‘Broken On All Sides:’ Using A Documentary Film as a Teaching Tool

We came across a link to an upcoming documentary film about the effects of mass incarceration called ‘Broken on all sides’. We were particularly interested in the description of the project that we found on YouTube:

The project began as a way to explore, educate about, and advocate change around the overcrowding of the Philadelphia county jail system. The documentary has come to focus on mass incarceration across the nation and the intersection of race, poverty, and the criminal justice and penal systems. The feature-length documentary will be available for free– for activists and educators to use in order to raise consciousness and organize for change. The director, Matthew Pillischer, hopes to tour the documentary, setting up conferences in cities across the country, where a screening of the movie can kick off discussions by formerly incarcerated people and allies on how we can dismantle the system of mass incarceration.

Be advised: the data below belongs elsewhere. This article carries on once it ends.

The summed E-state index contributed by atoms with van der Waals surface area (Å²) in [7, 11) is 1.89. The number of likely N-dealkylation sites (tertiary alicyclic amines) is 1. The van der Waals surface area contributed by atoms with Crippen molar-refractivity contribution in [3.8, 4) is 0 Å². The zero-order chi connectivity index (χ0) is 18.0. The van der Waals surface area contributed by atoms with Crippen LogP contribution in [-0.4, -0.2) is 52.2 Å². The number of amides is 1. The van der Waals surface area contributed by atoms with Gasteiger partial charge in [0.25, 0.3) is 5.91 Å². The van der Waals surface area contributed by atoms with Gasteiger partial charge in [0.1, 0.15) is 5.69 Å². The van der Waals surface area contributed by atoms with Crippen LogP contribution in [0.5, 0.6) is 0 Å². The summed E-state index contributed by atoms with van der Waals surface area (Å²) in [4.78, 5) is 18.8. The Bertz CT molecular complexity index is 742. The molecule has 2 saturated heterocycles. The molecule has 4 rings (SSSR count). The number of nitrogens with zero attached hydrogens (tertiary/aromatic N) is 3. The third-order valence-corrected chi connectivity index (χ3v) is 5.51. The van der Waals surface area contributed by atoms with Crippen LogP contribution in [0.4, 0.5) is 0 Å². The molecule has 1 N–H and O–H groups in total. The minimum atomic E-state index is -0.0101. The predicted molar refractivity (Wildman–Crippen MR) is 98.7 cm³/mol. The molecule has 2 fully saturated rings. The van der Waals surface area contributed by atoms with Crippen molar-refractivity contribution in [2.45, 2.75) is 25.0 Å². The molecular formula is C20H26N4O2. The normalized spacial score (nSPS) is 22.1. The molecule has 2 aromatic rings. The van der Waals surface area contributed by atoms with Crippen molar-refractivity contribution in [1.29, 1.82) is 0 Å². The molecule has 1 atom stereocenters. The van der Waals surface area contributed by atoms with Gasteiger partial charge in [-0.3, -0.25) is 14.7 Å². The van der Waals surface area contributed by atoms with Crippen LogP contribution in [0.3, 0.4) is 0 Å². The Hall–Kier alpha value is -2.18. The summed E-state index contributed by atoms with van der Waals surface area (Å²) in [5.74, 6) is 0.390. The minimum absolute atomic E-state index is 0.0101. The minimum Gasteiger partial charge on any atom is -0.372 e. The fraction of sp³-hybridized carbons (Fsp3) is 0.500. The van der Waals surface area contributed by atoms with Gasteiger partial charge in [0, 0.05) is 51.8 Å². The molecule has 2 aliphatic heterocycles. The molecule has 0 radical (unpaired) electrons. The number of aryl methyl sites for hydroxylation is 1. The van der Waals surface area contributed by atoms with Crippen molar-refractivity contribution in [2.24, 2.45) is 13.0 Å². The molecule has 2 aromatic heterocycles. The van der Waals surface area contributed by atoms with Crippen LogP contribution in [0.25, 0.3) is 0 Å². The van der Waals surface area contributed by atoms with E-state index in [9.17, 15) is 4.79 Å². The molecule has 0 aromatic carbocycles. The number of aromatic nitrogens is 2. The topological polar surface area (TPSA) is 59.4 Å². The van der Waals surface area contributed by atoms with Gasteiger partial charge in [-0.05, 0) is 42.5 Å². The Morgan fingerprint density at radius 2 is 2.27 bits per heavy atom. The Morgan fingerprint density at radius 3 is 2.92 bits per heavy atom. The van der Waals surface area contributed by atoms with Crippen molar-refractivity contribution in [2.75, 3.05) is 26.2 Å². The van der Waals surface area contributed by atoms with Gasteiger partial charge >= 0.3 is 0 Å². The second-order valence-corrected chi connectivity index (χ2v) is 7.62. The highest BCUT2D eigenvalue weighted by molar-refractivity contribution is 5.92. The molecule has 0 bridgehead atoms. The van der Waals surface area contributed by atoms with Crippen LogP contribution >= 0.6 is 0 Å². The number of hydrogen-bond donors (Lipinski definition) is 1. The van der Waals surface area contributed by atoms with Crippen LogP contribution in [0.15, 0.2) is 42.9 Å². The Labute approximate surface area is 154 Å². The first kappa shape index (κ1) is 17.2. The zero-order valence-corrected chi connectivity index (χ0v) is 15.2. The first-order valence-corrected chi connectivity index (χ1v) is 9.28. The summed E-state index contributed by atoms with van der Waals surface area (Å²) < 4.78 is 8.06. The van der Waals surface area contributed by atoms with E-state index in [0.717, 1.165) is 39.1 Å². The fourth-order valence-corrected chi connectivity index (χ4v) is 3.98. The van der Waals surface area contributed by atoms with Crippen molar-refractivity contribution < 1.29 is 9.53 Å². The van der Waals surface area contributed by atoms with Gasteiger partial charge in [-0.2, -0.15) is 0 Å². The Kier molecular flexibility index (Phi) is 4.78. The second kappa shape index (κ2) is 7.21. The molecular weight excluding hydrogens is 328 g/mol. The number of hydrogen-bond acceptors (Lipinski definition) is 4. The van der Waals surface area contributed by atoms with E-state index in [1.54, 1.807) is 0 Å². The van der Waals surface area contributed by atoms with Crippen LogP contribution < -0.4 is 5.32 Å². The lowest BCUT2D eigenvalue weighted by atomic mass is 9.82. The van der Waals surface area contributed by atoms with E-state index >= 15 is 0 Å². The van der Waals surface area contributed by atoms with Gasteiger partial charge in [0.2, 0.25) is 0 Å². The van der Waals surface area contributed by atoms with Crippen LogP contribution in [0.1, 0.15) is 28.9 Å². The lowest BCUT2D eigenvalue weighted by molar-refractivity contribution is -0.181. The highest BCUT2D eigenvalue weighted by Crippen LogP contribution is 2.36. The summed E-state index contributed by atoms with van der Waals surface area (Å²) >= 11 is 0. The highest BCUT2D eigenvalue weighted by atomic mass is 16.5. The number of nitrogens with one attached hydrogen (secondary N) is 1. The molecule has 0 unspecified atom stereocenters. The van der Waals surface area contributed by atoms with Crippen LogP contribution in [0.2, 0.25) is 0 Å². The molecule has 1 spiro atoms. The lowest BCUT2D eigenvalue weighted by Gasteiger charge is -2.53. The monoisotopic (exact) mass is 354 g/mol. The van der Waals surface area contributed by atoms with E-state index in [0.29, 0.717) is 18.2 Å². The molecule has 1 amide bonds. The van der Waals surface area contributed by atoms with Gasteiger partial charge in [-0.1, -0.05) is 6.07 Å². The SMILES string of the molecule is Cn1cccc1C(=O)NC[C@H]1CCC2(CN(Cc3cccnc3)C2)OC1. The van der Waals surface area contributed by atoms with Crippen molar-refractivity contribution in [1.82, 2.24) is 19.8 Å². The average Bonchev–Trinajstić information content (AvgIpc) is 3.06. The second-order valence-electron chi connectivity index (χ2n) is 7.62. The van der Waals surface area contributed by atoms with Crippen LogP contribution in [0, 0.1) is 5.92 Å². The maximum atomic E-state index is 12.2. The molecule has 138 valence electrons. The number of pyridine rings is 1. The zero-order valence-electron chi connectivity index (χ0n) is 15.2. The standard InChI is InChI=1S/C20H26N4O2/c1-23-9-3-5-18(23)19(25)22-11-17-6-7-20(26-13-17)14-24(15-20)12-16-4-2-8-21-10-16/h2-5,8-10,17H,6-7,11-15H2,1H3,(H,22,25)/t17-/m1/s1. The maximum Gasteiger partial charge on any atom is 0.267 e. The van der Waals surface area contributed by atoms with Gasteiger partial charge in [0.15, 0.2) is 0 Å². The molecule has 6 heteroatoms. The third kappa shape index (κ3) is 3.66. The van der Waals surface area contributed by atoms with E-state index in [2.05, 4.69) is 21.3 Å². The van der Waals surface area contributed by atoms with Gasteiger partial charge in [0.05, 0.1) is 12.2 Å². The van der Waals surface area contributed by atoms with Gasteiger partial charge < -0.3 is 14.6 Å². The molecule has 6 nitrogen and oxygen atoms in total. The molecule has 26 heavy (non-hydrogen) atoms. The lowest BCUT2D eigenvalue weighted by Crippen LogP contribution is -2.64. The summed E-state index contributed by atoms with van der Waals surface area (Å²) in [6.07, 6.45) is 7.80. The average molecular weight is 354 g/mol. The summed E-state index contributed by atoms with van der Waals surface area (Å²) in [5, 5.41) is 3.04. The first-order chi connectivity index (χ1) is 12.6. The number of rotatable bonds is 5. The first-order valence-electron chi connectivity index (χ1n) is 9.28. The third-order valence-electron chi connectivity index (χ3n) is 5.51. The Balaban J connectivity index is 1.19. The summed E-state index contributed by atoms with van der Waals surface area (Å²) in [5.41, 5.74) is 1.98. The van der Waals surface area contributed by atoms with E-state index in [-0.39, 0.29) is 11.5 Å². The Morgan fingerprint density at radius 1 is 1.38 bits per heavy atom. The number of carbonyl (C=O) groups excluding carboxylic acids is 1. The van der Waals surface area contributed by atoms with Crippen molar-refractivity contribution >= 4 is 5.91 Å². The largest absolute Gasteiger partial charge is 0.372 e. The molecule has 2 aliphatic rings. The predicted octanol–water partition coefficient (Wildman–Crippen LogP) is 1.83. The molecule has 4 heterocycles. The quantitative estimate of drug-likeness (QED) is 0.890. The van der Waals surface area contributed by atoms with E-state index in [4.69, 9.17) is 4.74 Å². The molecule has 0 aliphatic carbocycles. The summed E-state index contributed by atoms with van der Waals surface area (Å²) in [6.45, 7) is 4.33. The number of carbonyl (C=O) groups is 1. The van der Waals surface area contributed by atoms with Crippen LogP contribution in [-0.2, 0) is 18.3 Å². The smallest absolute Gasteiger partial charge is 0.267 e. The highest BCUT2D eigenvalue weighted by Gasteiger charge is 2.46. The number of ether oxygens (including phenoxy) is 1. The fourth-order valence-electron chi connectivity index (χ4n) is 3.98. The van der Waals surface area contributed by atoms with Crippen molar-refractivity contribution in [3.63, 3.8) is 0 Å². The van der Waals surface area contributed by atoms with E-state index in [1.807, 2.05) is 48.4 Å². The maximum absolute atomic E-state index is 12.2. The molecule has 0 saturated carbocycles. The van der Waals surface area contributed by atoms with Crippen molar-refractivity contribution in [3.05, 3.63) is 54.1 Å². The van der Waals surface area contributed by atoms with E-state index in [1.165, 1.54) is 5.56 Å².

The project centers around the theory put forward by many, and most recently by Michelle Alexander, that mass incarceration has become The New Jim Crow. That is, since the rise of the drug war and the explosion of the prison population, and because discretion within the system allows for arrest and prosecution of people of color at alarmingly higher rates than whites, prisons and criminal penalties have become a new version of Jim Crow. Much of the discrimination that was legal in the Jim Crow era of segregation is today illegal when applied to black people but perfectly legal when applied to “criminals.” The problem is that through conscious and unconscious choices, black people have been targeted at significantly higher rates for arrest and prosecution. So, where does this leave criminal justice?

Through interviews with a formerly incarcerated person, a prison guard, a prison policy advocate, a judge, a journalist, prison activists, a former city mayor, and lawyers representing prisoners, this documentary will aim to answer questions and provoke questions on an issue walled-off from the public’s scrutiny.

This is very exciting for the PIC Teaching Collective as we look forward to potentially incorporating this documentary in our future workshops. In the meantime, here is a clip of the film:

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